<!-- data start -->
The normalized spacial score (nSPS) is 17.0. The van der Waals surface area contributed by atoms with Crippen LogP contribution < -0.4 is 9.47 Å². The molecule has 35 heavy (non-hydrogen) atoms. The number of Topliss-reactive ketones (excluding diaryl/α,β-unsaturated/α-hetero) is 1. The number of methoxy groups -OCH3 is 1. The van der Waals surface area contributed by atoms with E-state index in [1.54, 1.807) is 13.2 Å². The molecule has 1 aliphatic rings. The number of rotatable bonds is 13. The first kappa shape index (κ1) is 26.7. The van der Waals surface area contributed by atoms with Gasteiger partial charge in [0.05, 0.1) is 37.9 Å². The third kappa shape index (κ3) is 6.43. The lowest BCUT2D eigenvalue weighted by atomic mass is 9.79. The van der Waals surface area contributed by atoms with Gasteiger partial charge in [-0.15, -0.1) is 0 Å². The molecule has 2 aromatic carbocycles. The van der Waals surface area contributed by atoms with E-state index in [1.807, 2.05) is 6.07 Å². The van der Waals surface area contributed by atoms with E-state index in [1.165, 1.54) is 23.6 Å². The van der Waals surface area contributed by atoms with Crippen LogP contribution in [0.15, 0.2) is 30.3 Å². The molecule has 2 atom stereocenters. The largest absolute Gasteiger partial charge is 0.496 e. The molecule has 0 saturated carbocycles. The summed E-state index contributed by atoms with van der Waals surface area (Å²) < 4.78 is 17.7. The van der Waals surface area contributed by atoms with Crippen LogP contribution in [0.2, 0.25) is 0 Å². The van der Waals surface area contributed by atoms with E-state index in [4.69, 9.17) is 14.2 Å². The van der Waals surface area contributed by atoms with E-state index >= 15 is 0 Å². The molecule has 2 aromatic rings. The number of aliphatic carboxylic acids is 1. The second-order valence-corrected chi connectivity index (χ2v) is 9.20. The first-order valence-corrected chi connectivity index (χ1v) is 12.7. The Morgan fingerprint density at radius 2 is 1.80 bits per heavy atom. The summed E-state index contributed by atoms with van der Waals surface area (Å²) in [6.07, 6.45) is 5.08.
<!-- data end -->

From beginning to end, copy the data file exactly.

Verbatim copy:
The normalized spacial score (nSPS) is 17.0. The van der Waals surface area contributed by atoms with Crippen LogP contribution < -0.4 is 9.47 Å². The molecule has 35 heavy (non-hydrogen) atoms. The number of Topliss-reactive ketones (excluding diaryl/α,β-unsaturated/α-hetero) is 1. The number of methoxy groups -OCH3 is 1. The van der Waals surface area contributed by atoms with E-state index in [1.54, 1.807) is 13.2 Å². The molecule has 1 aliphatic rings. The number of rotatable bonds is 13. The first kappa shape index (κ1) is 26.7. The van der Waals surface area contributed by atoms with Gasteiger partial charge in [0.05, 0.1) is 37.9 Å². The third kappa shape index (κ3) is 6.43. The lowest BCUT2D eigenvalue weighted by atomic mass is 9.79. The van der Waals surface area contributed by atoms with Gasteiger partial charge in [-0.15, -0.1) is 0 Å². The molecule has 2 aromatic carbocycles. The van der Waals surface area contributed by atoms with E-state index in [1.807, 2.05) is 6.07 Å². The van der Waals surface area contributed by atoms with E-state index in [1.165, 1.54) is 23.6 Å². The van der Waals surface area contributed by atoms with Crippen LogP contribution in [0.15, 0.2) is 30.3 Å². The molecule has 2 atom stereocenters. The largest absolute Gasteiger partial charge is 0.496 e. The molecule has 0 saturated carbocycles. The summed E-state index contributed by atoms with van der Waals surface area (Å²) < 4.78 is 17.7. The van der Waals surface area contributed by atoms with Crippen LogP contribution in [0.2, 0.25) is 0 Å². The van der Waals surface area contributed by atoms with E-state index in [4.69, 9.17) is 14.2 Å². The van der Waals surface area contributed by atoms with E-state index >= 15 is 0 Å². The molecule has 2 aromatic rings. The number of aliphatic carboxylic acids is 1. The second-order valence-corrected chi connectivity index (χ2v) is 9.20. The first-order valence-corrected chi connectivity index (χ1v) is 12.7. The Morgan fingerprint density at radius 2 is 1.80 bits per heavy atom. The summed E-state index contributed by atoms with van der Waals surface area (Å²) in [6.07, 6.45) is 5.08.